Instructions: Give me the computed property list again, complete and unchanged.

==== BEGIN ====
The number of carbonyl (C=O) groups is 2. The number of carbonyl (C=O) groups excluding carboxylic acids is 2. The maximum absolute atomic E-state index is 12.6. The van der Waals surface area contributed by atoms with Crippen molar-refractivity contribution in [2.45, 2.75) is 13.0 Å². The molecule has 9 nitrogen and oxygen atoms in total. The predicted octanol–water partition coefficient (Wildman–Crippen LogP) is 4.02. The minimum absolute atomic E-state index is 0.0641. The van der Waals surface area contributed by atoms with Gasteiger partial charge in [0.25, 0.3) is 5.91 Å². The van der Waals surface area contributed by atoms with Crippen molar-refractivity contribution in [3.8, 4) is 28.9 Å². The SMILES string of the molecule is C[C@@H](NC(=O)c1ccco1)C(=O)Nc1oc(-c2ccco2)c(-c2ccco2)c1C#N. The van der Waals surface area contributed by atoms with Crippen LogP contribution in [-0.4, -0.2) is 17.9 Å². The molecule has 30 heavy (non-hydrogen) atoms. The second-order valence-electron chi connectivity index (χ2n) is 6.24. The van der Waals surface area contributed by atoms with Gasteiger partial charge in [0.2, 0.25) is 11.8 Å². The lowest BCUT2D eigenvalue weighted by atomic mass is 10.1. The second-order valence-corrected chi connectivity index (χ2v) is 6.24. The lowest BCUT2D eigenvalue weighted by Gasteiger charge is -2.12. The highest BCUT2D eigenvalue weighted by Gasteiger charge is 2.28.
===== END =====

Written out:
The number of carbonyl (C=O) groups is 2. The number of carbonyl (C=O) groups excluding carboxylic acids is 2. The maximum absolute atomic E-state index is 12.6. The van der Waals surface area contributed by atoms with Crippen molar-refractivity contribution in [2.45, 2.75) is 13.0 Å². The molecule has 9 nitrogen and oxygen atoms in total. The predicted octanol–water partition coefficient (Wildman–Crippen LogP) is 4.02. The minimum absolute atomic E-state index is 0.0641. The van der Waals surface area contributed by atoms with Gasteiger partial charge in [0.25, 0.3) is 5.91 Å². The van der Waals surface area contributed by atoms with Crippen molar-refractivity contribution in [3.8, 4) is 28.9 Å². The SMILES string of the molecule is C[C@@H](NC(=O)c1ccco1)C(=O)Nc1oc(-c2ccco2)c(-c2ccco2)c1C#N. The van der Waals surface area contributed by atoms with Crippen LogP contribution in [-0.4, -0.2) is 17.9 Å². The molecule has 30 heavy (non-hydrogen) atoms. The second-order valence-electron chi connectivity index (χ2n) is 6.24. The van der Waals surface area contributed by atoms with Gasteiger partial charge in [0.2, 0.25) is 11.8 Å². The lowest BCUT2D eigenvalue weighted by atomic mass is 10.1. The second-order valence-corrected chi connectivity index (χ2v) is 6.24. The lowest BCUT2D eigenvalue weighted by Gasteiger charge is -2.12. The highest BCUT2D eigenvalue weighted by Gasteiger charge is 2.28.